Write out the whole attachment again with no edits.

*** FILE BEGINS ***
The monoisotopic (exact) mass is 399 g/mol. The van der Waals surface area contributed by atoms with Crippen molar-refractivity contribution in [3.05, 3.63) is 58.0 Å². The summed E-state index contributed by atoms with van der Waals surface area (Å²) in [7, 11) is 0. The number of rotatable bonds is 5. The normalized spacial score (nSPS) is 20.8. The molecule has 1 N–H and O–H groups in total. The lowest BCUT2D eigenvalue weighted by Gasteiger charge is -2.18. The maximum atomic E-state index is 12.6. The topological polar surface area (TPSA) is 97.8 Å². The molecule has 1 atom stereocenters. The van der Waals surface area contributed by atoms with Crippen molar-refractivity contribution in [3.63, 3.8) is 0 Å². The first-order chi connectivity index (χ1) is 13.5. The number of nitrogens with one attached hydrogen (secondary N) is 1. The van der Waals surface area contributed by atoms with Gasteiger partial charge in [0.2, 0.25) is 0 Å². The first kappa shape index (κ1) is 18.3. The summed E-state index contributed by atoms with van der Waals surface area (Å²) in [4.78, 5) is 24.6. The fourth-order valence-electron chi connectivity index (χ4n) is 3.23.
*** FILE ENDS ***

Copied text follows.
The monoisotopic (exact) mass is 399 g/mol. The van der Waals surface area contributed by atoms with Crippen molar-refractivity contribution in [3.05, 3.63) is 58.0 Å². The summed E-state index contributed by atoms with van der Waals surface area (Å²) in [7, 11) is 0. The number of rotatable bonds is 5. The normalized spacial score (nSPS) is 20.8. The molecule has 1 N–H and O–H groups in total. The lowest BCUT2D eigenvalue weighted by Gasteiger charge is -2.18. The maximum atomic E-state index is 12.6. The topological polar surface area (TPSA) is 97.8 Å². The molecule has 1 atom stereocenters. The van der Waals surface area contributed by atoms with Crippen molar-refractivity contribution in [3.63, 3.8) is 0 Å². The first-order chi connectivity index (χ1) is 13.5. The number of nitrogens with one attached hydrogen (secondary N) is 1. The van der Waals surface area contributed by atoms with Gasteiger partial charge in [0.2, 0.25) is 0 Å². The first kappa shape index (κ1) is 18.3. The summed E-state index contributed by atoms with van der Waals surface area (Å²) in [4.78, 5) is 24.6. The fourth-order valence-electron chi connectivity index (χ4n) is 3.23.